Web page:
Amosite was often the variety of asbestos utilized in these locations. The brownish pigment associated with amosite comes from iron molecules in its chemical makeup; this also makes amosite resistant to acidic chemicals, such as those produced in oil refineries. Although it was prohibited from use in building materials in the 1970s, this amosite, in the form of asbestos transite, was utilized for decades in chemical plants, oil refineries and labs throughout the US.

Asbestos transite displayed qualities like cement; it could be molded into working surfaces, sprayed onto ductwork and pipes and laminated. For the most part, new items built with transite were considered safe because the asbestos fibers were encapsulated in the transite. However, when this transite aged, it was prone to becoming powdery, which enabled the lethal, microscopic particles to flake off into the air. Asbestos in this condition is considered friable, a term that is used to describe material that is easily pulverized. In addition, industrial kilns almost always contained friable asbestos as part of their insulation linings.

The Dangers of Friable Asbestos

When friable, asbestos particles are easily dispersed into the environment. Inhaling asbestos particles can result in conditions like cancer. Another uncommon, but often fatal, disease linked to asbestos is mesothelioma. The pleural variety of mesothelioma, which attacks the tissue that lies between the lungs and the chest cavity, is the most common. Peritoneal and pericardial mesothelioma are linked to swallowing fibers of asbestos, which is likely if the microscopic particles float in the air and settle on food or drinks.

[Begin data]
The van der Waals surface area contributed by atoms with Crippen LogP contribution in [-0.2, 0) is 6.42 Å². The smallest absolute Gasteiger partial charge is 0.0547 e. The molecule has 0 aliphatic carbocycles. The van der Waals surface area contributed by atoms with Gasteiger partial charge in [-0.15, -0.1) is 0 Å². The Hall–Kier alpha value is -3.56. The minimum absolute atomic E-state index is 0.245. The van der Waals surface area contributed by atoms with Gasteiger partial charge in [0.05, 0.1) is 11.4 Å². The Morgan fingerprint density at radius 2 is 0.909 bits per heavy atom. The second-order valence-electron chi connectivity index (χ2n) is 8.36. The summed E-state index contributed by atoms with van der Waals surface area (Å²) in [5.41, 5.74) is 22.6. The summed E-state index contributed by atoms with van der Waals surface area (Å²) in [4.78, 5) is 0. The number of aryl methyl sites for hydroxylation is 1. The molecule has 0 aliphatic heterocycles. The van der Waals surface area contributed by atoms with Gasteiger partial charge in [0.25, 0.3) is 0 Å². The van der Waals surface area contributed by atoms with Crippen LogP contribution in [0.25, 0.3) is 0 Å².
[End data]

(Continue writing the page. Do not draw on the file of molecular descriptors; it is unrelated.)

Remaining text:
Mounting pressure from citizen groups, the media and the medical community forced the creation of regulations controlling how to use asbestos. However, when facilities such as the Laurel, Montana, Cenex Harvest States oil refinery were first operating, the use of asbestos was more common. Any asbestos that remains from that period may still pose danger if containment protocols are not observed during remodeling jobs.

The Ticking Bomb

Asbestos-related diseases, as opposed to typical work-related injuries, which are easily observed and known about soon after the incident, can take ten, twenty, or even thirty years to appear. With such a long time between exposure and the onset of symptoms, the worker might not even associate the current condition with work done decades earlier. It is vital, therefore, that all that worked at or spent much time around sites like Cenex Harvest States oil refinery in Laurel, Montana, ask their doctors for mesothelioma information. New ways to combat the disease, like mesothelioma surgery, are being discovered, and early detection gives the patient the highest chance to beat the previously always-fatal form of cancer.

Sources

Sources

Centers for Disease Control and Prevention - Facts About Benzene
http://www.bt.cdc.gov/agent/benzene/basics/facts.asp

CHS - CHS Facts (https://www.chsinc.com/portal/server.pt/community/1chs_facts/339

CHS - CHS History
https://www.chsinc.com/portal/server.pt/community/6chs_history/344

Laurel, Montana - Welcome to Laurel
http://www.laurelmontana.org/

University of Wisconsin - Asbestos Containing Material (ACM) - Laboratories and Shops
http://www.uwm.edu/Dept/EHSRM/ASB/acmimages3.html

University of Wisconsin - Asbestos Disposal
http://www.uwm.edu/Dept/EHSRM/HAZEXCEPTIONS/a.html